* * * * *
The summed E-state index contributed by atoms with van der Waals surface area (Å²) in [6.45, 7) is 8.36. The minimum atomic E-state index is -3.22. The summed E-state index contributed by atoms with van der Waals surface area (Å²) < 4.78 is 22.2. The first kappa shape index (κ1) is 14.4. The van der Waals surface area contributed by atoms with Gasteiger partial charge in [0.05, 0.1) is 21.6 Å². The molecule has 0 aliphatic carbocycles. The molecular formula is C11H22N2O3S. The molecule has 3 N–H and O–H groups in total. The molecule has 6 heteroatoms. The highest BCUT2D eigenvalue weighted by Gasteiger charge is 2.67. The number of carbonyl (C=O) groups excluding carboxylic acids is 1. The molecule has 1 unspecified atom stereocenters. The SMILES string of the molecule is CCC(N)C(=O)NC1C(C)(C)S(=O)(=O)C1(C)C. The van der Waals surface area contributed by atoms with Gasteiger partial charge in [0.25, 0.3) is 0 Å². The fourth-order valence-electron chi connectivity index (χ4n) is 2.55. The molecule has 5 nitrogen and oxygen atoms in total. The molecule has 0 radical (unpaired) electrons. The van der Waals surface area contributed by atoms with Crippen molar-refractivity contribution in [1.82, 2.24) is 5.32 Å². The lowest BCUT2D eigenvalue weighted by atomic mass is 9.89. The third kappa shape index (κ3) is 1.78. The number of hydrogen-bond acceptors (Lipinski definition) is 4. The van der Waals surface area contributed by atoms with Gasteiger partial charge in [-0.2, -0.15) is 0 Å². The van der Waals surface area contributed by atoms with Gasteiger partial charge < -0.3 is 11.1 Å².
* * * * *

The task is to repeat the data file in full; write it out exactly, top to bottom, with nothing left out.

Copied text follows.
The summed E-state index contributed by atoms with van der Waals surface area (Å²) in [6.45, 7) is 8.36. The minimum atomic E-state index is -3.22. The summed E-state index contributed by atoms with van der Waals surface area (Å²) < 4.78 is 22.2. The first kappa shape index (κ1) is 14.4. The van der Waals surface area contributed by atoms with Gasteiger partial charge in [0.05, 0.1) is 21.6 Å². The molecule has 0 aliphatic carbocycles. The molecular formula is C11H22N2O3S. The molecule has 3 N–H and O–H groups in total. The molecule has 6 heteroatoms. The highest BCUT2D eigenvalue weighted by Gasteiger charge is 2.67. The number of carbonyl (C=O) groups excluding carboxylic acids is 1. The molecule has 1 unspecified atom stereocenters. The SMILES string of the molecule is CCC(N)C(=O)NC1C(C)(C)S(=O)(=O)C1(C)C. The van der Waals surface area contributed by atoms with Gasteiger partial charge in [0.25, 0.3) is 0 Å². The fourth-order valence-electron chi connectivity index (χ4n) is 2.55. The molecule has 5 nitrogen and oxygen atoms in total. The molecule has 0 radical (unpaired) electrons. The van der Waals surface area contributed by atoms with Crippen molar-refractivity contribution in [1.82, 2.24) is 5.32 Å². The lowest BCUT2D eigenvalue weighted by atomic mass is 9.89. The third kappa shape index (κ3) is 1.78. The number of hydrogen-bond acceptors (Lipinski definition) is 4. The van der Waals surface area contributed by atoms with Gasteiger partial charge in [-0.2, -0.15) is 0 Å². The van der Waals surface area contributed by atoms with Gasteiger partial charge < -0.3 is 11.1 Å².